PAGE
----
Building record MYO4807 - 16 Tanner Row


House largely built c.1820 incorporating parts of an earlier structure, probably erected in the late 18th century. Only the ground floor of the building is extant and it is unknown when the upper floors were demolished.


Grid reference Centred SE 6000 5177 (11m by 12m)
Map sheet SE65SW
Unitary Authority City of York, North Yorkshire


Type and Period (4)

Full Description

No. 16 is largely of c. 1820 but contains elements of an earlier structure, probably erected in the late 18th century and represented by lower features of whitish-red brick and the ashlar stone front.

In the early 19th century Sir John Simpson, corn factor, lived here, giving his name to Simpson's Yard at the back, later incorporated in Botterill's Horse Repository. He was Sheriff in 1826–7; Alderman 1834 and re-elected 1835; Lord Mayor 1836 and knighted that year, fined for Lord Mayor in 1847 and again in 1853; he died in 1854, aged 58. His firm, L. & J. Simpson, corn millers, suffered a great fire in 1820 (York Gazette & Herald, 14, 28 Oct.), and it is not certain whether the house was affected, but about this time a third storey and attics, in a large dark-coloured brick, were added. The front porch was formed, the entrance hall remodelled, and flues added to the earlier chimney stacks. Fireplaces with good surrounds and Carron grates, although in the later build, would conform better with the earlier work of the late 18th century and may have been moved from the lower storeys at the remodelling.

The three-storeyed Front Elevation has a gabled finish. Ground and first floors are in ashlar with some stucco, and part of the second floor has ashlar facing to a former gable some 10–15 ft. below the present gable. At ground floor stucco covers the plinth and lower wall up to a band at window-sill level. To W. is the entrance, of Regency date, with reeded pilasters to the opening and a simple entablature; the door, set back in the thickness of the wall, has six fielded panels, a segmental fanlight, reeded pilasters with lions' masks on the caps, and small flanking lights, blocked with shutters. Two large windows to E. have segmental heads and raised key-blocks. At first floor are three sash windows with flat 'arches', each of a single block, and a plain band at sill level; above is a moulded string-course. Set within a central round-headed recess at second floor is a sash window with plain ashlar sill and, on either side, a flush-framed sash window with plain sill and flat brick arch. The ashlar carries up over the central window, indicating that the building was originally of two storeys with attics, lit by a window in the gable. The Rear Elevation, mainly of whitish-red brick but with the top floor and attics of a later, larger brick, has a projecting plinth, three bricks deep, and above it a stone sill band. There are two doorways, a two-storey bay window and hung-sash windows under flat arched heads.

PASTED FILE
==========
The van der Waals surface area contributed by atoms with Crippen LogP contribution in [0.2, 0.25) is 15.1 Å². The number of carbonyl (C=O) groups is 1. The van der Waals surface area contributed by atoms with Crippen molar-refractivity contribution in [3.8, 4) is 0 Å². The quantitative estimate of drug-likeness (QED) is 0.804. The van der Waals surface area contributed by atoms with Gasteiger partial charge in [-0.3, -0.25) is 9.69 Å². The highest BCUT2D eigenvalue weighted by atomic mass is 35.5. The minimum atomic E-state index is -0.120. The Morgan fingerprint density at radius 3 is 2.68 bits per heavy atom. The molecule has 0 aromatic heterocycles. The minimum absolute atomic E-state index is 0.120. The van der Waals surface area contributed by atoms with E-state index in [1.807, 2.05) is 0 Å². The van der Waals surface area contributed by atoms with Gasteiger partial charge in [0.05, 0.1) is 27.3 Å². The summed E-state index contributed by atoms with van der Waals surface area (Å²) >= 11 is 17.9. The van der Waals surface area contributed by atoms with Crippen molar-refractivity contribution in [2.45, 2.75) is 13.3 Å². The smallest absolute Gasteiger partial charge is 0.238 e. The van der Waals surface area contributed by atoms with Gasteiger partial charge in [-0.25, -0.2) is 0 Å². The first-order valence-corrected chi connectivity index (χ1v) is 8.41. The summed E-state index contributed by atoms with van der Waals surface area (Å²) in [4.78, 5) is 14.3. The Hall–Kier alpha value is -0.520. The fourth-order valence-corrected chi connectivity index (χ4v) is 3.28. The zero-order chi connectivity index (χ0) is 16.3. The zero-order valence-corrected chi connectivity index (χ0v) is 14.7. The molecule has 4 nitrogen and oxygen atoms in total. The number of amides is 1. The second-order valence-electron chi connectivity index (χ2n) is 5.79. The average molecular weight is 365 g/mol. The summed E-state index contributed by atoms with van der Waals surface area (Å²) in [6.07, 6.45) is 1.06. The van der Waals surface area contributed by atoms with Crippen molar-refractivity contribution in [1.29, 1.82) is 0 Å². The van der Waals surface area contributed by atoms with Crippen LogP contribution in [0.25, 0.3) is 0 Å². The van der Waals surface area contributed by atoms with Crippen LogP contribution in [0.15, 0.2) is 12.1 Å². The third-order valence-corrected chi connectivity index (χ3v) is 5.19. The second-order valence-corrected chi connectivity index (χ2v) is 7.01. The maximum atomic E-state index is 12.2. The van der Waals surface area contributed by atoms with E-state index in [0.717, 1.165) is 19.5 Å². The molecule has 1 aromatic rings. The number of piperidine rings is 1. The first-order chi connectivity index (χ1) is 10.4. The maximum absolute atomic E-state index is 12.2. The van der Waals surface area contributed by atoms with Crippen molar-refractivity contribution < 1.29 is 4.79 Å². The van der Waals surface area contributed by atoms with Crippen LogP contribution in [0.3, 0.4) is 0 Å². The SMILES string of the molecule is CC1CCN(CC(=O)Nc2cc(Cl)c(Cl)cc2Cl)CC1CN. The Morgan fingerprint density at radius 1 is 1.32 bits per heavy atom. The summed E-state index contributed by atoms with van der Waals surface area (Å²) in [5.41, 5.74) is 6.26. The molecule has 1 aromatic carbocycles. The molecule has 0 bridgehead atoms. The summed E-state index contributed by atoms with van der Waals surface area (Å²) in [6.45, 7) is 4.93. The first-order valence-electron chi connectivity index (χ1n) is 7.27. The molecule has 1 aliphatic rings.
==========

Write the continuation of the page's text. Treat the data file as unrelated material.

The house is divided by a central passageway between the front office and two back rooms, leading from the entrance hall on the W. to the staircase on the E. The fittings to the ground floor are all of c. 1820 or later. On the upper floors some of the rooms have been modernised but some retain their fittings of c. 1820. The third-floor fireplaces have iron grates by Carron of late 18th-century style.

The Staircase is all of one date: the two flights to the first floor have cantilevered stone treads, stone slabs at the half-landing and landing, and a moulded pinewood rail, under which an iron strap holds the tops of slender cast-iron balusters, copied from turned wooden prototypes with a square knop; at the bottom, the rail spirals over an iron newel of the same form as the balusters; the rest of the staircase has softwood treads on a cut string, a rail as before, and turned wooden balusters like the others but sturdier, incorporating some of c. 1830 which have a series of annulets at knop level. The main feature of the staircase is the extreme slenderness of its members; there are similar staircases at the Black Swan, Coney Street, and 18 Blake Street, both of the late 18th century. The skirting of the first three flights is different from that of the others, which is common to the upper floors.

RCHME 1972 Monument 123

Information derived from NMR
Number 16 Tanner Row, a house built circa 1820, in use as offices in 1988.

BF061216 16 TANNER ROW, YORK File of material relating to a site or building. This material has not yet been fully catalogued.

NMR, NMR data (Unassigned). SYO2214.

RCHME, 1972, RCHME City of York Volume III South-west of the Ouse (Monograph). SYO64.

Sources/Archives (2)

  • --- Unassigned: NMR. NMR data.
  • --- Monograph: RCHME. 1972. RCHME City of York Volume III South-west of the Ouse.

Protected Status/Designation

  • None recorded

Related Monuments/Buildings (0)

Related Events/Activities (1)

Record last edited

Feb 7 2020 2:07PM


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